Creating competitive advantage with generative AI for mid-market companies: Learnings and pitfalls

While the benefits of generative AI are becoming clear, precisely how best to harness its power to drive real value and growth is less so. Inflexion invited its portfolio to learn from Humanloop about going beyond ChatGPT to build solutions delivering competitive advantage.

Organisations of all sizes are waking up to the realm of possibilities offered by the rapid development of generative AI, including OpenAI's ChatGPT and GPT-4.  Traditional AI required substantial human resource to deliver meaningful results, and so didn’t gain much traction for firms that weren’t tech enabled. But the latest offerings differ and promise to be a real game-changer. 

Off-the-shelf tools such as Github Copilot or Jasper may increase developer productivity or help marketing, but they are rapidly becoming commodities which generate little competitive advantage. “We see a lot of potential in automating customer interactions and co-piloting workflows in the back-office,” says Jan Beitner, Assistant Director for Data & AI at Inflexion. Creating value does not require full automation, but you can start co-piloting, i.e. let generative AI suggest outcomes and drafts to humans. 

A recent event hosted by Inflexion examined the best approach towards AI whilst highlighting a few common pitfalls. 

Assembling the right team

Assembling the right team for your generative AI projects is critical. Most important, business input is indispensable for ensuring that your AI solutions align with your company's goals and challenges. In fact, business stakeholders can and should meaningfully contribute to prompt engineering, i.e. asking the right questions to AI in natural language.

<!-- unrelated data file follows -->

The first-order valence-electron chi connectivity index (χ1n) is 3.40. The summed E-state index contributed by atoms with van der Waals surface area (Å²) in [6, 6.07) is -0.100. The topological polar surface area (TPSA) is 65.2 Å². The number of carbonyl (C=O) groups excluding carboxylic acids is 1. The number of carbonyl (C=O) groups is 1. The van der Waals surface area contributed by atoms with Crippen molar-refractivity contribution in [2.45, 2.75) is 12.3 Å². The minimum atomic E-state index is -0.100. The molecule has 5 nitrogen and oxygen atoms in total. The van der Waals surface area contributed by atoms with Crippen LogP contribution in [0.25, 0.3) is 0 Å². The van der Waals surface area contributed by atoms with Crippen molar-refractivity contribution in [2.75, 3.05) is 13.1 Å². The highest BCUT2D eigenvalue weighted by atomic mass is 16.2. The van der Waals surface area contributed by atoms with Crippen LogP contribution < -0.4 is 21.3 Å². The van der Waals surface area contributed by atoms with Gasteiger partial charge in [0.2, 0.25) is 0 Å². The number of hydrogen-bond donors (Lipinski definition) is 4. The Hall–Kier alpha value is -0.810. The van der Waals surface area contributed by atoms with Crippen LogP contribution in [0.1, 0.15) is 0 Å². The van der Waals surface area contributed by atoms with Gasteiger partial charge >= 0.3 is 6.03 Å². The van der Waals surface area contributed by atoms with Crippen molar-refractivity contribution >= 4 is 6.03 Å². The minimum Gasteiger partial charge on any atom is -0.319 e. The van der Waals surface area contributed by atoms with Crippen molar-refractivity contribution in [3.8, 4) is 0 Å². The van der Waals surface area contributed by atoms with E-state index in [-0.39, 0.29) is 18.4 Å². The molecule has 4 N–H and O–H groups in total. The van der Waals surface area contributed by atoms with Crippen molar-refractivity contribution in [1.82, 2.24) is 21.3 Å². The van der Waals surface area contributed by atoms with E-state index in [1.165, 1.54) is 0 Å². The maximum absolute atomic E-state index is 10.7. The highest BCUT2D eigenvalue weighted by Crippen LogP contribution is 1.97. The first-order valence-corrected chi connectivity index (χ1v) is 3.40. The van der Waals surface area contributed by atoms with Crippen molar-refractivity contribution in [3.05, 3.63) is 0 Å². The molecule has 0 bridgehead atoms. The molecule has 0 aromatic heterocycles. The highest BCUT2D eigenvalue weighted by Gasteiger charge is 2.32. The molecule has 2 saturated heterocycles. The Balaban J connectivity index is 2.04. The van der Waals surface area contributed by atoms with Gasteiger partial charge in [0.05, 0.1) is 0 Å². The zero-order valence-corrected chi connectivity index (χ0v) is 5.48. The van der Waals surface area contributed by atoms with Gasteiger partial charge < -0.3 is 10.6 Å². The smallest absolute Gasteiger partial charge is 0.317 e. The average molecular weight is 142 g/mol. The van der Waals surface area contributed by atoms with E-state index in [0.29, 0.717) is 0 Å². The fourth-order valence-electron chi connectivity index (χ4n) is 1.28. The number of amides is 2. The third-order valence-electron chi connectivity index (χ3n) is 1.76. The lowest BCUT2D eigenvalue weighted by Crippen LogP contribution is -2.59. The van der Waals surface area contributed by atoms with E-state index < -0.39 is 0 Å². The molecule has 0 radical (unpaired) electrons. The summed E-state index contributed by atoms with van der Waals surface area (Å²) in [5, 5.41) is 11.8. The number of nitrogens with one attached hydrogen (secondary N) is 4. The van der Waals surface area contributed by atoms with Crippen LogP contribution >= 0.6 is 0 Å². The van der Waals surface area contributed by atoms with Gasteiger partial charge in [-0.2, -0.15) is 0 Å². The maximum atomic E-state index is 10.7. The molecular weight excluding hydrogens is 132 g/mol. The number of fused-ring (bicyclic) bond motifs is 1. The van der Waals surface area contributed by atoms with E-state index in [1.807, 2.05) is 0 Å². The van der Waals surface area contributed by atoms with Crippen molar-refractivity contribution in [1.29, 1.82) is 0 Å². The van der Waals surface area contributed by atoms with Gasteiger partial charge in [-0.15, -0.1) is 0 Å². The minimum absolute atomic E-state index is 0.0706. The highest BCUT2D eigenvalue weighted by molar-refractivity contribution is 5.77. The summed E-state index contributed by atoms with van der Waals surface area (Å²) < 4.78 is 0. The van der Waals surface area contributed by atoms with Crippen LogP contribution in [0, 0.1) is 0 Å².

Because large language models (LLMs) are so complicated to operate, they are available off-the-shelf from the large cloud providers. “This means data scientists are optional for a generative AI project, while engineers are necessary for technical implementation and integration into your systems,” Jan explains. “Often full-stack and front-end engineers should get involved, particularly because many applications involve building websites and they are used to taking the end-users perspective.” 

Moving fast 

Building a proof-of-concept (PoC) can be very fast and achieved in a matter of days. Even going to production can be done in a matter of weeks rather than months because the complexity of running generative AI solutions is handled by cloud providers, allowing you to focus on solving the business problem. 

Focus on quality over cost 

While it may be tempting to fine-tune your AI models from the outset, it's essential to avoid premature optimisation. “Start with GPT-4, the most powerful model currently available, and focus on getting your application working. You can always fine-tune or switch to a more cost-effective solution later,” says Raza Habib, CEO of LLM application platform Humanloop.   
Integrating your own data is often better achieved with retrieval-augmented generation (RAG), a technique that adds potentially useful snippets of your own data as part of the question to the LLM. It requires no fine-tuning, hence requires less technical expertise, and as a bonus also leads to fewer hallucinations, i.e. keeping the LLM output factual. 

Beware underestimating the power of fine-tuning at a later stage. Raza adds “With just a few hundred examples, you can achieve excellent results while massively saving on costs and improving generation speed and thus customer experience.”